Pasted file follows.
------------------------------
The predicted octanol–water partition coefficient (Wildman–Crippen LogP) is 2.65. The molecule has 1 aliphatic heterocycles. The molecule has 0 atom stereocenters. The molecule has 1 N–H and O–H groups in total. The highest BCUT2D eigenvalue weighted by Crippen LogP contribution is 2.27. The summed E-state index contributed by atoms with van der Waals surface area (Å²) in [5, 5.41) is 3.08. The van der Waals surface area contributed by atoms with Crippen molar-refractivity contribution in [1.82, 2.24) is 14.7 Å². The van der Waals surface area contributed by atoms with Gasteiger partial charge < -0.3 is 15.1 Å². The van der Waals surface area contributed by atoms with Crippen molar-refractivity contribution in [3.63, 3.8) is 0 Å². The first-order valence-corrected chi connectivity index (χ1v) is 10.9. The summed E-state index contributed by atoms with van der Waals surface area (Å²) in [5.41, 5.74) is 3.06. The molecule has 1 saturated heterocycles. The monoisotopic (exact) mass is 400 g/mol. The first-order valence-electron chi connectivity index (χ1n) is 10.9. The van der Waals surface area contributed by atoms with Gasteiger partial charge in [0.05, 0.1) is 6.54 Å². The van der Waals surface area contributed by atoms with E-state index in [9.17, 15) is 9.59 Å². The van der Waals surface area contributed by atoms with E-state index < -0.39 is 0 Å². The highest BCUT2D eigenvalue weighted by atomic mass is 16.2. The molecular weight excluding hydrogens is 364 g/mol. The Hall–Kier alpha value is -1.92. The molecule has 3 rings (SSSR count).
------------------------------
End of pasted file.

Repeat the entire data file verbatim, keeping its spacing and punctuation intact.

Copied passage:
The predicted octanol–water partition coefficient (Wildman–Crippen LogP) is 2.65. The molecule has 1 aliphatic heterocycles. The molecule has 0 atom stereocenters. The molecule has 1 N–H and O–H groups in total. The highest BCUT2D eigenvalue weighted by Crippen LogP contribution is 2.27. The summed E-state index contributed by atoms with van der Waals surface area (Å²) in [5, 5.41) is 3.08. The van der Waals surface area contributed by atoms with Crippen molar-refractivity contribution in [1.82, 2.24) is 14.7 Å². The van der Waals surface area contributed by atoms with Gasteiger partial charge < -0.3 is 15.1 Å². The van der Waals surface area contributed by atoms with Crippen molar-refractivity contribution in [3.63, 3.8) is 0 Å². The first-order valence-corrected chi connectivity index (χ1v) is 10.9. The summed E-state index contributed by atoms with van der Waals surface area (Å²) in [5.41, 5.74) is 3.06. The molecule has 1 saturated heterocycles. The monoisotopic (exact) mass is 400 g/mol. The first-order valence-electron chi connectivity index (χ1n) is 10.9. The van der Waals surface area contributed by atoms with Gasteiger partial charge in [0.05, 0.1) is 6.54 Å². The van der Waals surface area contributed by atoms with E-state index in [9.17, 15) is 9.59 Å². The van der Waals surface area contributed by atoms with E-state index < -0.39 is 0 Å². The highest BCUT2D eigenvalue weighted by atomic mass is 16.2. The molecular weight excluding hydrogens is 364 g/mol. The Hall–Kier alpha value is -1.92. The molecule has 3 rings (SSSR count).